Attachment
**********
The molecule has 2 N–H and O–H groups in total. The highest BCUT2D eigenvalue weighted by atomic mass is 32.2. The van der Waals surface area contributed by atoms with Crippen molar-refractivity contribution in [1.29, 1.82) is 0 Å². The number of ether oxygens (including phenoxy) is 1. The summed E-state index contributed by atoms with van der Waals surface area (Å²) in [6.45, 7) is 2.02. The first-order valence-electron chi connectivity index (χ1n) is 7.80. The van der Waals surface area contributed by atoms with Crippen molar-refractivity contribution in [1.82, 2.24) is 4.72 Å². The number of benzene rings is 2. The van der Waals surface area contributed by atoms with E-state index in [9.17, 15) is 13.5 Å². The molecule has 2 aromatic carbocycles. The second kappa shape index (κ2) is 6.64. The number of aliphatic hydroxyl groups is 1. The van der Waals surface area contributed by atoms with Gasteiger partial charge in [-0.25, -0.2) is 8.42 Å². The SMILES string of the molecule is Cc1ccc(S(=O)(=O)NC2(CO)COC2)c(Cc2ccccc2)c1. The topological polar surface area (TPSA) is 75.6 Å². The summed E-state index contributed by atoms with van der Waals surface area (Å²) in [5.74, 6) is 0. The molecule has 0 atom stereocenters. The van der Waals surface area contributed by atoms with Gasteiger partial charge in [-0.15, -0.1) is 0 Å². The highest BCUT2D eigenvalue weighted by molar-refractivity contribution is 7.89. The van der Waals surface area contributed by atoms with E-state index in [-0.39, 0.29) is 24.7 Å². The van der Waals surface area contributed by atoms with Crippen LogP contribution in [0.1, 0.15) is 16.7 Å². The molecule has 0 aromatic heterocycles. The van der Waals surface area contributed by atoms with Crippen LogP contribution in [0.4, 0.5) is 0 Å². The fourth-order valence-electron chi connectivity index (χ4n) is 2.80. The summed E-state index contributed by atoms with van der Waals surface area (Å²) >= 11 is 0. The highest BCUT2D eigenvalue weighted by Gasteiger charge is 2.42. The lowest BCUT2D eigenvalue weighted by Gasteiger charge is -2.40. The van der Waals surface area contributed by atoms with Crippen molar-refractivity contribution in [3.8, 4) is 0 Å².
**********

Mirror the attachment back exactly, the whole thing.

The molecule has 2 N–H and O–H groups in total. The highest BCUT2D eigenvalue weighted by atomic mass is 32.2. The van der Waals surface area contributed by atoms with Crippen molar-refractivity contribution in [1.29, 1.82) is 0 Å². The number of ether oxygens (including phenoxy) is 1. The summed E-state index contributed by atoms with van der Waals surface area (Å²) in [6.45, 7) is 2.02. The first-order valence-electron chi connectivity index (χ1n) is 7.80. The van der Waals surface area contributed by atoms with Crippen molar-refractivity contribution in [1.82, 2.24) is 4.72 Å². The number of benzene rings is 2. The van der Waals surface area contributed by atoms with E-state index in [9.17, 15) is 13.5 Å². The molecule has 2 aromatic carbocycles. The second kappa shape index (κ2) is 6.64. The number of aliphatic hydroxyl groups is 1. The van der Waals surface area contributed by atoms with Gasteiger partial charge in [-0.25, -0.2) is 8.42 Å². The SMILES string of the molecule is Cc1ccc(S(=O)(=O)NC2(CO)COC2)c(Cc2ccccc2)c1. The topological polar surface area (TPSA) is 75.6 Å². The summed E-state index contributed by atoms with van der Waals surface area (Å²) in [5.74, 6) is 0. The molecule has 0 atom stereocenters. The van der Waals surface area contributed by atoms with Gasteiger partial charge in [-0.15, -0.1) is 0 Å². The highest BCUT2D eigenvalue weighted by molar-refractivity contribution is 7.89. The van der Waals surface area contributed by atoms with E-state index in [-0.39, 0.29) is 24.7 Å². The van der Waals surface area contributed by atoms with Crippen LogP contribution in [0.1, 0.15) is 16.7 Å². The molecule has 0 aromatic heterocycles. The van der Waals surface area contributed by atoms with Crippen LogP contribution in [0.4, 0.5) is 0 Å². The fourth-order valence-electron chi connectivity index (χ4n) is 2.80. The summed E-state index contributed by atoms with van der Waals surface area (Å²) >= 11 is 0. The highest BCUT2D eigenvalue weighted by Gasteiger charge is 2.42. The lowest BCUT2D eigenvalue weighted by Gasteiger charge is -2.40. The van der Waals surface area contributed by atoms with Crippen molar-refractivity contribution in [3.8, 4) is 0 Å².